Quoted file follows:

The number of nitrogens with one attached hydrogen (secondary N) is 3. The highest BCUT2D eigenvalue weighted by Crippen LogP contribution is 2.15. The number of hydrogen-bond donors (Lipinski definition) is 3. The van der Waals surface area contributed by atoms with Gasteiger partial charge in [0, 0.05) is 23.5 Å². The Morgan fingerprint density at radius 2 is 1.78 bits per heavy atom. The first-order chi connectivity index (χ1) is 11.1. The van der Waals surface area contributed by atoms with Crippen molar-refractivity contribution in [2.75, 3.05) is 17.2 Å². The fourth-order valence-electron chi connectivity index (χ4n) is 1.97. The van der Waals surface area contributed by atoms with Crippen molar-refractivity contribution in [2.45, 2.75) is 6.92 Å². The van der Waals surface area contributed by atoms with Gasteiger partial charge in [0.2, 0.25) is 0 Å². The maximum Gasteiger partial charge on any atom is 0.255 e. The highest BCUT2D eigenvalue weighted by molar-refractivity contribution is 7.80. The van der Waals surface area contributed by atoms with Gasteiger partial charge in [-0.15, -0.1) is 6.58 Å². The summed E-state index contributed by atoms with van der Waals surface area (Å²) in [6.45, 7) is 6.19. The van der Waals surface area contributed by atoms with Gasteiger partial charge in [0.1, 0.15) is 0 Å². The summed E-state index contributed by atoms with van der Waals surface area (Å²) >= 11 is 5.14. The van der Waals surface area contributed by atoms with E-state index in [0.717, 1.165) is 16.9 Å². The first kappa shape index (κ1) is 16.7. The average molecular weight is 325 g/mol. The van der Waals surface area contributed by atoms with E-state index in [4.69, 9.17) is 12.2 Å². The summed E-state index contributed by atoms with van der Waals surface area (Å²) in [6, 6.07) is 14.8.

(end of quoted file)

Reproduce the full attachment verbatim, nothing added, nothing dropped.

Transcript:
The number of nitrogens with one attached hydrogen (secondary N) is 3. The highest BCUT2D eigenvalue weighted by Crippen LogP contribution is 2.15. The number of hydrogen-bond donors (Lipinski definition) is 3. The van der Waals surface area contributed by atoms with Gasteiger partial charge in [0, 0.05) is 23.5 Å². The Morgan fingerprint density at radius 2 is 1.78 bits per heavy atom. The first-order chi connectivity index (χ1) is 11.1. The van der Waals surface area contributed by atoms with Crippen molar-refractivity contribution in [2.75, 3.05) is 17.2 Å². The fourth-order valence-electron chi connectivity index (χ4n) is 1.97. The van der Waals surface area contributed by atoms with Crippen molar-refractivity contribution in [2.45, 2.75) is 6.92 Å². The van der Waals surface area contributed by atoms with Gasteiger partial charge in [0.2, 0.25) is 0 Å². The maximum Gasteiger partial charge on any atom is 0.255 e. The highest BCUT2D eigenvalue weighted by molar-refractivity contribution is 7.80. The van der Waals surface area contributed by atoms with Gasteiger partial charge in [-0.15, -0.1) is 6.58 Å². The summed E-state index contributed by atoms with van der Waals surface area (Å²) in [6.45, 7) is 6.19. The van der Waals surface area contributed by atoms with Gasteiger partial charge in [0.1, 0.15) is 0 Å². The summed E-state index contributed by atoms with van der Waals surface area (Å²) >= 11 is 5.14. The van der Waals surface area contributed by atoms with E-state index in [0.717, 1.165) is 16.9 Å². The first kappa shape index (κ1) is 16.7. The average molecular weight is 325 g/mol. The van der Waals surface area contributed by atoms with E-state index in [4.69, 9.17) is 12.2 Å². The summed E-state index contributed by atoms with van der Waals surface area (Å²) in [6, 6.07) is 14.8.